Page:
One of Delaware’s Bayshore communities will no longer have to deal with flooding and difficult waterways where boaters have experienced problems navigating through due to the buildup of silt and sediment.
Residents on both ends of Bowers Beach will finally see changes, which keep them drier. Sec. Collin O’Mara of the Dept. of Natural Resources and Environmental Control says these changes are much needed. On Monday, plans to improve navigation of the Murderkill River and move forward with the reuse of dredged sand to widen the beach at South Bowers were announced. State legislators and local leaders took a boat tour to get a first hand look, and a better understanding of the project.
The idea of reusing clean dredged sand makes South Bowers more storm resistant and able to deal with coastal storms similar to Sandy. Officials say the method is cost effective.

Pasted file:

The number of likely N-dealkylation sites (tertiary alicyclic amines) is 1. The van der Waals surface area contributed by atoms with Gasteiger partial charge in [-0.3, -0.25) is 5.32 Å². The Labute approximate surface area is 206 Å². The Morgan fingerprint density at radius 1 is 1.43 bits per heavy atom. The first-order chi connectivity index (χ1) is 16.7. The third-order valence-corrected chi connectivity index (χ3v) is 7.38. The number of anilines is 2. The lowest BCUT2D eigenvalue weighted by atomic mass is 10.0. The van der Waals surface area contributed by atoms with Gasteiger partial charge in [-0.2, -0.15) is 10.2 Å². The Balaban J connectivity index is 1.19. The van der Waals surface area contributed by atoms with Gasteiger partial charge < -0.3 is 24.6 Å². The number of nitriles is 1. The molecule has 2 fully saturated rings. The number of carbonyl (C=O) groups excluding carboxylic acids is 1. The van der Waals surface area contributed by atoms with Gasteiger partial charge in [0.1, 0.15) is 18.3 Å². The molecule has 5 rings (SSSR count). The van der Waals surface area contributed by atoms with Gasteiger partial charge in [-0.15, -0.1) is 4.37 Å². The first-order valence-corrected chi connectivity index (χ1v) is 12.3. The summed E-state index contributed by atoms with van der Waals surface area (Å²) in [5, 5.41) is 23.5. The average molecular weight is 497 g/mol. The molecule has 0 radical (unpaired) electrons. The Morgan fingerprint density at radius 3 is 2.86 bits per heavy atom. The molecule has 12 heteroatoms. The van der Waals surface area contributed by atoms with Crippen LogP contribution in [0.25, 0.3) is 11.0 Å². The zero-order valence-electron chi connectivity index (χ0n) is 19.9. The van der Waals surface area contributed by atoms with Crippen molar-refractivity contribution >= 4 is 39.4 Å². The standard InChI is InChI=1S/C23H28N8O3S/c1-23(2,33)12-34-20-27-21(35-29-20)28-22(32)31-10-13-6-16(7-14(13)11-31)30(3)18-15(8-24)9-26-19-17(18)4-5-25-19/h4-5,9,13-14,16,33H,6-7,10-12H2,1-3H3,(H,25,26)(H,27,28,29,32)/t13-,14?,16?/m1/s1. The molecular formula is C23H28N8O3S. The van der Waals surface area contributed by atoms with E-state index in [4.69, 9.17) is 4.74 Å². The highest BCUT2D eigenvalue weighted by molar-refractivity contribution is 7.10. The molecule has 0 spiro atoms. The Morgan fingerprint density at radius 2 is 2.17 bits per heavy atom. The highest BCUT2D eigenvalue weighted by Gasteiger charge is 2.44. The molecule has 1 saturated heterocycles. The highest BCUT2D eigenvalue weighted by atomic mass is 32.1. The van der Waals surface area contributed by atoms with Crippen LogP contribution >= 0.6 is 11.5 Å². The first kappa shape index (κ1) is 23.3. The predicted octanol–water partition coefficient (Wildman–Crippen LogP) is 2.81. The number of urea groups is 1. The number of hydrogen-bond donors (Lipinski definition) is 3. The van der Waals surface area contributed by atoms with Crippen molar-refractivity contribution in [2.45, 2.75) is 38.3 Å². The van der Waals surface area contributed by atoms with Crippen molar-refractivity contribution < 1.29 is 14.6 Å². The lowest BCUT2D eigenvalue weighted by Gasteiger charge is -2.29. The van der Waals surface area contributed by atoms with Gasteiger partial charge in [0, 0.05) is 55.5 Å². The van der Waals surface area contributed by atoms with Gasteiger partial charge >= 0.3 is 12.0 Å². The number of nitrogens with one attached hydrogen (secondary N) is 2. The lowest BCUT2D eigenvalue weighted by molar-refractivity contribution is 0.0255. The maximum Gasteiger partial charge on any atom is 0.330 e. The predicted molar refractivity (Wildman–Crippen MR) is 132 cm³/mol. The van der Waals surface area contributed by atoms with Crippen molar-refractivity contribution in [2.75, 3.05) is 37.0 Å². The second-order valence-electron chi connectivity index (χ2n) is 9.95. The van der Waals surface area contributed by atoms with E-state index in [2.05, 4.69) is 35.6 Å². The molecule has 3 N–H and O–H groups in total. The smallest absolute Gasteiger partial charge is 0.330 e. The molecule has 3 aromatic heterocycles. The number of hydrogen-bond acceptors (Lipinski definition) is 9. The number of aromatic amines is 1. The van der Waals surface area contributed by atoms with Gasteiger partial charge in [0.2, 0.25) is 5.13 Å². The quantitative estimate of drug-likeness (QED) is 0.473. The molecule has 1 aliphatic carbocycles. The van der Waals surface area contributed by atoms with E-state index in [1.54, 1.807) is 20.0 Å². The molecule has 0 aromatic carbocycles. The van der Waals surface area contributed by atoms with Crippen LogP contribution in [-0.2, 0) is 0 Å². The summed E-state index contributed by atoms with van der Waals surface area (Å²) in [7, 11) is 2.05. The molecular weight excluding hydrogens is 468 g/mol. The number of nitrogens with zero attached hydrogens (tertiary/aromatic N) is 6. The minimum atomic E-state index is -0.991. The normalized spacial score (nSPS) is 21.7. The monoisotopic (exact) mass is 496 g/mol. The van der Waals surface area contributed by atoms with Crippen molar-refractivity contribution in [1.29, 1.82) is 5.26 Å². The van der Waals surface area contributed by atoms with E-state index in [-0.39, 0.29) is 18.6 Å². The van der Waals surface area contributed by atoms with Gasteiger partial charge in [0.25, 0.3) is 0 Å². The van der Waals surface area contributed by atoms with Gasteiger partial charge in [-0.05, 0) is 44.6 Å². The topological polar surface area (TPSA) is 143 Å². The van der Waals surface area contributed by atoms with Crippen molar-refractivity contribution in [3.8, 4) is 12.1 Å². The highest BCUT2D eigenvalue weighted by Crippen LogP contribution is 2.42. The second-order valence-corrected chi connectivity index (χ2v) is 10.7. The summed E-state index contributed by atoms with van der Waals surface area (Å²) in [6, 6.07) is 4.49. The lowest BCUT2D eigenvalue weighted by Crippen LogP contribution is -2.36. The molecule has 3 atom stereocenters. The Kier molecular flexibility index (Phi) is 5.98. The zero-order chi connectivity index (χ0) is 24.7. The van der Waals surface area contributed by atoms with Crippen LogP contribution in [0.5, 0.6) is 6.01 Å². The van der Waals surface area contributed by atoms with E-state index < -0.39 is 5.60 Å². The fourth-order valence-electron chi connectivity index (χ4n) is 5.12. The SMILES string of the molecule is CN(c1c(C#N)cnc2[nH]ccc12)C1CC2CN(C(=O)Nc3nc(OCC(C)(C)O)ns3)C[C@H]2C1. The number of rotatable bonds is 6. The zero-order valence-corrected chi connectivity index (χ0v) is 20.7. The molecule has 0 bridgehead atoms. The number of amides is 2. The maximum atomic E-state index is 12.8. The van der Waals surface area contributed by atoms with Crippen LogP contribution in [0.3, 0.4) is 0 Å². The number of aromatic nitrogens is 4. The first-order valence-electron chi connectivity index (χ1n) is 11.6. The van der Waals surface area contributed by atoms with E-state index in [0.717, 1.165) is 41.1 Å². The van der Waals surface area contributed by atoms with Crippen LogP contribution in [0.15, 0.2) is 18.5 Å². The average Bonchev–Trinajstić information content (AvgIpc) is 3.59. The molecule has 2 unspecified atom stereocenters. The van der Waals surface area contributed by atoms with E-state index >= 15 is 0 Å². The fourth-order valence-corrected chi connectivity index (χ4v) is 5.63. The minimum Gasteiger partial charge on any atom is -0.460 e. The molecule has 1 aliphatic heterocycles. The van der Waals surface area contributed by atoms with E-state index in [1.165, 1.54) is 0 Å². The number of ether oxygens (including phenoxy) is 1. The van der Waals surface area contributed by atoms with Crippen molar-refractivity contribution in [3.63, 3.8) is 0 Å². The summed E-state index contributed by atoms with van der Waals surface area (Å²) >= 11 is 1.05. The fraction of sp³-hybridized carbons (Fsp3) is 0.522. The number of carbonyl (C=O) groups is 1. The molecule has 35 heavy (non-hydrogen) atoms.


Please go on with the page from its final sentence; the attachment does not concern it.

“Rather than discarding dredged material at a disposal site, we are using the clean sand to nourish a protective beach here at South Bowers and providing a model that can be replicated up and down the East Coast,” said Sec. O’Mara.
Bowers and South Bowers are home to the state’s commercial and recreational fishing vessels. According to American Sportfishing Association, recreational fishing in Delaware totals $150 million annually and commercial fishing brings in about $10 million, making it a very important project to the local economy.
“Improving navigation of the Murderkill River supports our economy, tourism and commercial and recreational fishing,” said Gov. Jack Markell, D-Del., who could not attend the tour.
The project totals $950,000 but there’s state funding to help aid the work. If things go smoothly the work could be completed by early February.